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Musical Musings: Miscellaneous

Our Lady of the Snow

Transcribed by Joseph C. Meyer

This article is reprinted here with the kind permission of Kevin Knight, who has undertaken a project to transcribe an online version of the 1907 Catholic Encyclopedia.

(Dedicatio Sanctæ Mariæ ad Nives).

A feast celebrated on August 5 to commemorate the dedication of the church of Santa Maria Maggiore on the Esquiline Hill in Rome. The church was originally built by Pope Liberius (352-366) and was called after him Basilica Liberii or Liberiana. It was restored by Pope Sixtus III (432-440) and dedicated to Our Lady. From that time on it was known as Basilica Santa Mariæ or Mariæ Majoris; since the seventh century it was known also as Maria ad Præsepe. The appellation ad Nives (of the snow) originated a few hundred years later, as did also the legend which gave this name to the church. The legend runs thus: During the pontificate of Liberius, the Roman patrician John and his wife, who were without heirs, made a vow to donate their possessions to Our Lady. They prayed to her that she might make known to them in what manner they were to dispose of their property in her honour. On August 5, during the night, snow fell on the summit of the Esquiline Hill and, in obedience to a vision which they had the same night, they built a basilica, in honour of Our Lady, on the spot which was covered with snow. From the fact that no mention whatever is made of this alleged miracle until a few hundred years later, not even by Pope Sixtus III in his eight-lined dedicatory inscription [edited by de Rossi, "Inscript. Christ.", II, I (Rome 1888), 71; Grisar (who has failed to authenticate the alleged miracle), "Analecta Romana," I (Rome 1900), 77; Duchesne, "Liber Pontificalis," I (Paris 1886), 235; Marucchi, "Eléments d'archéologie chrétienne," III (Paris and Rome 1902) 155, etc.] it would seem that the legend has no historical basis. Originally the feast was celebrated only at Santa Maria Maggiore; in the fourteenth century it was extended to all the churches of Rome and finally it was made a universal feast by Pope Saint Pius V. Pope Clement VIII raised it from a feast of double rite to double major. The mass is the common one for feasts of the Blessed Virgin; the office is also the common one of the Blessed Virgin, with the exception of the second Nocturn, which is an account of the alleged miracle. The congregation, which Pope Benedict XIV instituted for the reform of the Breviary in 1741, proposed that the reading of the legend be struck from the Office and that the feast should again receive its original name, Dedicatio Sanctæ Mariæ.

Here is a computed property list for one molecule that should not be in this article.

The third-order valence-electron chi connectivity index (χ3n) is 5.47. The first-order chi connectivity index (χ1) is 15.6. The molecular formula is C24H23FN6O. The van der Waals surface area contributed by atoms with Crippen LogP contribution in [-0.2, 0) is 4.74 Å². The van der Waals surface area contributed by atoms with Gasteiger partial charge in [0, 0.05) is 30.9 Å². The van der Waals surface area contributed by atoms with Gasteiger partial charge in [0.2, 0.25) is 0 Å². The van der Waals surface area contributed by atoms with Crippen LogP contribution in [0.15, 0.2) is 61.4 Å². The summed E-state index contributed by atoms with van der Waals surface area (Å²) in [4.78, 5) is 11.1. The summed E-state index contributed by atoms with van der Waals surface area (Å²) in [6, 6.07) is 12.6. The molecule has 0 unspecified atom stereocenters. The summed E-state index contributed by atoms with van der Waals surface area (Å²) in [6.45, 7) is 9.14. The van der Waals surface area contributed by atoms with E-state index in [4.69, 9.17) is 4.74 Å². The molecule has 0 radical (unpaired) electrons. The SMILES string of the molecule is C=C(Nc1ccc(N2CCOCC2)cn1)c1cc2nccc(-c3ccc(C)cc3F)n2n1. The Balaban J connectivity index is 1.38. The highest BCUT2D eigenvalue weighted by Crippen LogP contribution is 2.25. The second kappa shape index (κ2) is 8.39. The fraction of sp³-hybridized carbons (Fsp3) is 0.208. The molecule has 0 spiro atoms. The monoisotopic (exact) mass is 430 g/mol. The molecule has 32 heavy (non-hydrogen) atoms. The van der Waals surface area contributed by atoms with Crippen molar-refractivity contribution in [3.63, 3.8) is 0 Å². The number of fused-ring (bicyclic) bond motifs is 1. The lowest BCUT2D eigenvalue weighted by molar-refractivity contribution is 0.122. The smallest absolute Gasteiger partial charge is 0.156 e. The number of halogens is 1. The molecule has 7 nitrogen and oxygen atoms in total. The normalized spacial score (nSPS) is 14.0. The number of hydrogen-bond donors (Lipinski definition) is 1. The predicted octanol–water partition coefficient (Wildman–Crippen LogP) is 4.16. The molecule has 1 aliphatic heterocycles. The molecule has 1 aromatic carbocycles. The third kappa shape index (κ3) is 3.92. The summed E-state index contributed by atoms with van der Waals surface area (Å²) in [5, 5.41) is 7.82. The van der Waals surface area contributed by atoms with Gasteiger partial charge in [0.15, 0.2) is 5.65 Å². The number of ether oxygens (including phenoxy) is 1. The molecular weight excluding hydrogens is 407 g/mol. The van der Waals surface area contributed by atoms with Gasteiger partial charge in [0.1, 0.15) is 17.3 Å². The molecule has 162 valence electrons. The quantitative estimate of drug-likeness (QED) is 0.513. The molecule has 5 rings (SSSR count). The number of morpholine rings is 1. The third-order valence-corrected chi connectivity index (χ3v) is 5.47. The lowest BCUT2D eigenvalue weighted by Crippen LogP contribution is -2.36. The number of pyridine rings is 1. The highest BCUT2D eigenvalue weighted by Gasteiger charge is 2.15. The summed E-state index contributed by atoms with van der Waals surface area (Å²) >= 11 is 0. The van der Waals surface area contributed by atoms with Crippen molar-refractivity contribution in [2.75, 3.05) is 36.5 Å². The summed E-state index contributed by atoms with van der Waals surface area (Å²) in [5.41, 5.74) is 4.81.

Analecta Juris Pontificii, XXIV (Rome, 1885), 915; HOLWECK, Fasti Mariani (Freiburg, 1892), 164-6.

Transcribed by Joseph C. Meyer

The Catholic Encyclopedia, Volume XI
Copyright © 1911 by Robert Appleton Company
Online Edition Copyright © 1999 by Kevin Knight
Nihil Obstat, February 1, 1911. Remy Lafort, S.T.D., Censor
Imprimatur. +John Cardinal Farley, Archbishop of New York
Reprinted by permission of copyright owner.

See New Advent Catholic Website

See also Roman Basilica Processionals [CNP Catalog #3075]

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